Qatar’s Crisis is Iran’s Opportunity

For the sake of strategic containment, regional stability and Israeli-Palestinian peace, it is imperative the Islamic Revolutionary Guard Corps is not permitted to establish a military foothold.

The mausoleum of the founder of the Islamic Republic Ayatollah Ruhollah Khomeini in Tehran, Iran (photo credit: REUTERS)
The mausoleum of the founder of the Islamic Republic Ayatollah Ruhollah Khomeini in Tehran, Iran
(photo credit: REUTERS)
The Islamic Revolutionary Guard Corps (IRGC) looks set to re-enter the Palestinian arena, establishing yet another front in its programme of regional power projection.
The decision by the Saudi-led bloc of Gulf states and Egypt to sever ties with Qatar emerged from a renewed alliance under American leadership to battle Iranian meddling and to materially diminish insurgent Sunni Islamist groups.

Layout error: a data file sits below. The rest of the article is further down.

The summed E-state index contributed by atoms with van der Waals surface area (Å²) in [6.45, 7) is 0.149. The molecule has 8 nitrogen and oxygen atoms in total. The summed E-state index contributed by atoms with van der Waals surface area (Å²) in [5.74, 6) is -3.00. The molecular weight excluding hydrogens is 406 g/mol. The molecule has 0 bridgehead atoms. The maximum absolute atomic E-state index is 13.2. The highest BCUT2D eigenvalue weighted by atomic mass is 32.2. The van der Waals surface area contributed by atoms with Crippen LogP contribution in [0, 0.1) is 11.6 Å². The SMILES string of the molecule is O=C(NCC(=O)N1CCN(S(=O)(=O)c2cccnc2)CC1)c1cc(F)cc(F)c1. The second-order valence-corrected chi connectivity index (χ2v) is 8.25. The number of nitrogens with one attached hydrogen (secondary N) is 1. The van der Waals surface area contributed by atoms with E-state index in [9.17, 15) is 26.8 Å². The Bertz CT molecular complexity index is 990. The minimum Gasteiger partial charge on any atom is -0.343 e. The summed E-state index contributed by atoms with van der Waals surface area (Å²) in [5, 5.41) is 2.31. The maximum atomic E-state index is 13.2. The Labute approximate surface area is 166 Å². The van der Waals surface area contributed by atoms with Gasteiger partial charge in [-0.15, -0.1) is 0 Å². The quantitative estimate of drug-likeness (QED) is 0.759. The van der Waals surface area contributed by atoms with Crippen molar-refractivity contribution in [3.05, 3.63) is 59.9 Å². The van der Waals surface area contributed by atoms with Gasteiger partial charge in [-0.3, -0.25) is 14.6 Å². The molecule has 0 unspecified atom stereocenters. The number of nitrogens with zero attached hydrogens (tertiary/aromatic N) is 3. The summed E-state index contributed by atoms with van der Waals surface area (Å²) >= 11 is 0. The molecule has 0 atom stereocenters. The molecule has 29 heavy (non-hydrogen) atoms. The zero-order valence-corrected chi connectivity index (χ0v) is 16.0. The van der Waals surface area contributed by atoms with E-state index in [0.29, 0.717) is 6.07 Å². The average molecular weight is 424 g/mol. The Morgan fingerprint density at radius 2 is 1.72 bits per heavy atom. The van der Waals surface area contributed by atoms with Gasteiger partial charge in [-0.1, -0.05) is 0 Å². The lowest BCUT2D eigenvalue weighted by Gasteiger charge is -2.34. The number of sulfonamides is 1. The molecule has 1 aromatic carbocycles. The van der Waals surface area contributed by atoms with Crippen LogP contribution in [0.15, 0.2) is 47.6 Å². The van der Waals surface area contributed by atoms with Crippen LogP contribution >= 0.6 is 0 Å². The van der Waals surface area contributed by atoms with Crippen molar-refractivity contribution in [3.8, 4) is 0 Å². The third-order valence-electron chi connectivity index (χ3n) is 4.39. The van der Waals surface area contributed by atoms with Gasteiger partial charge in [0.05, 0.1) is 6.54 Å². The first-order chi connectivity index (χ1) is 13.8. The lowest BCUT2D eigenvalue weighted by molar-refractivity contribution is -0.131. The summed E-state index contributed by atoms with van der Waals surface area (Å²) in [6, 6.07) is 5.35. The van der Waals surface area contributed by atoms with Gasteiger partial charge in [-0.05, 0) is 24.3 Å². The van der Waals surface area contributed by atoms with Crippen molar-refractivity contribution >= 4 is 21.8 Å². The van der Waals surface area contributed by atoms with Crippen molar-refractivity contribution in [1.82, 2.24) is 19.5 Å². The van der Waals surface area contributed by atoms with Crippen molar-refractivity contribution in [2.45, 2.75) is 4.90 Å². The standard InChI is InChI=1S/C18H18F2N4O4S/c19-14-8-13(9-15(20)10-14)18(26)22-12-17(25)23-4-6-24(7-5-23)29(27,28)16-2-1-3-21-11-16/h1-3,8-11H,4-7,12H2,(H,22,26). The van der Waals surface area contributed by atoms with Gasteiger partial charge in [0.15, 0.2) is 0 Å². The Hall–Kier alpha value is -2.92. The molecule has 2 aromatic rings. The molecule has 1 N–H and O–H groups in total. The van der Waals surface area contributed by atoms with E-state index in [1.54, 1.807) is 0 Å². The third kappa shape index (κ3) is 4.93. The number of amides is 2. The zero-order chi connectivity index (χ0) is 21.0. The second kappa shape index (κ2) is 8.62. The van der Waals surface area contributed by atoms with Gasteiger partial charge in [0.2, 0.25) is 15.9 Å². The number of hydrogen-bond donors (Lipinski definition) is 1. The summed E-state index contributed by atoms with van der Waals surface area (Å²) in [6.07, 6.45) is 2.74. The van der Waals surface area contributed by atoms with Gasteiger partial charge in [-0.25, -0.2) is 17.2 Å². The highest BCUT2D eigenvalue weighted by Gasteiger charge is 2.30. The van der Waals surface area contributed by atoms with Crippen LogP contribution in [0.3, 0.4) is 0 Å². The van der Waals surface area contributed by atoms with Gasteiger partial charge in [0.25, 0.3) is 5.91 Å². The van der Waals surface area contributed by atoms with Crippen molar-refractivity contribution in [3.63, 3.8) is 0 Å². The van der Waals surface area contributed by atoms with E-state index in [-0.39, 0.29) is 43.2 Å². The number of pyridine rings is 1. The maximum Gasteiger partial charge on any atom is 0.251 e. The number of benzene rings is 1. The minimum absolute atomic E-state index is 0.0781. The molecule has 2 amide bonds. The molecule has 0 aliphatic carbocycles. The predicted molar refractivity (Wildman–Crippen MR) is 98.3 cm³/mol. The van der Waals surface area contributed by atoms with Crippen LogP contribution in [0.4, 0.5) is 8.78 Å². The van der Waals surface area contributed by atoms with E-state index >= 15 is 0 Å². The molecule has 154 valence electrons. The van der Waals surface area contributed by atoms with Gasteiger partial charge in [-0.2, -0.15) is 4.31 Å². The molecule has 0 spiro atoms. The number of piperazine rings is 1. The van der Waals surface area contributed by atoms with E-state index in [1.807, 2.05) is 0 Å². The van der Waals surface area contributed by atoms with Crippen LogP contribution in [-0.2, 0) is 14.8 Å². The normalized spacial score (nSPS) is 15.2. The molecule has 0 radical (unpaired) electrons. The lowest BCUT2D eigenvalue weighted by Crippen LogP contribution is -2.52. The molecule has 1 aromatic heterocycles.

Last week, Saudi Arabia's Foreign Minister, Adel al-Jubeir, urged Qatar to terminate its funding of the Hamas regime in Gaza and the Muslim Brotherhood in Egypt. Doha’s eviction of Hamas officials also deprives the Palestinian group of Arab political sponsorship, disrupting its strategic orientation. The impending exit of Qatar from Gaza, however, super-charges an opportunity for Iran to recraft its relationship with Hamas.
The heightened proximity between Iran and Hamas is a medium-term development. In May 2017, the London-based Asharq al-Awsat reported that a deal - coordinated by the IRGC and Hezbollah - was reached in principle to restore Tehran’s financial support for the Hamas government. This would end the protracted tensions which emerged after Hamas backed the opposition to the Assad regime in 2012. Though in January 2016 a leaked telephone conversation from Hamas’ former deputy head, Moussa Abu Marzouk, suggested the group’s political wing had received no assistance from Iran since 2009. Nevertheless, accurate funding statistics remain ambiguous.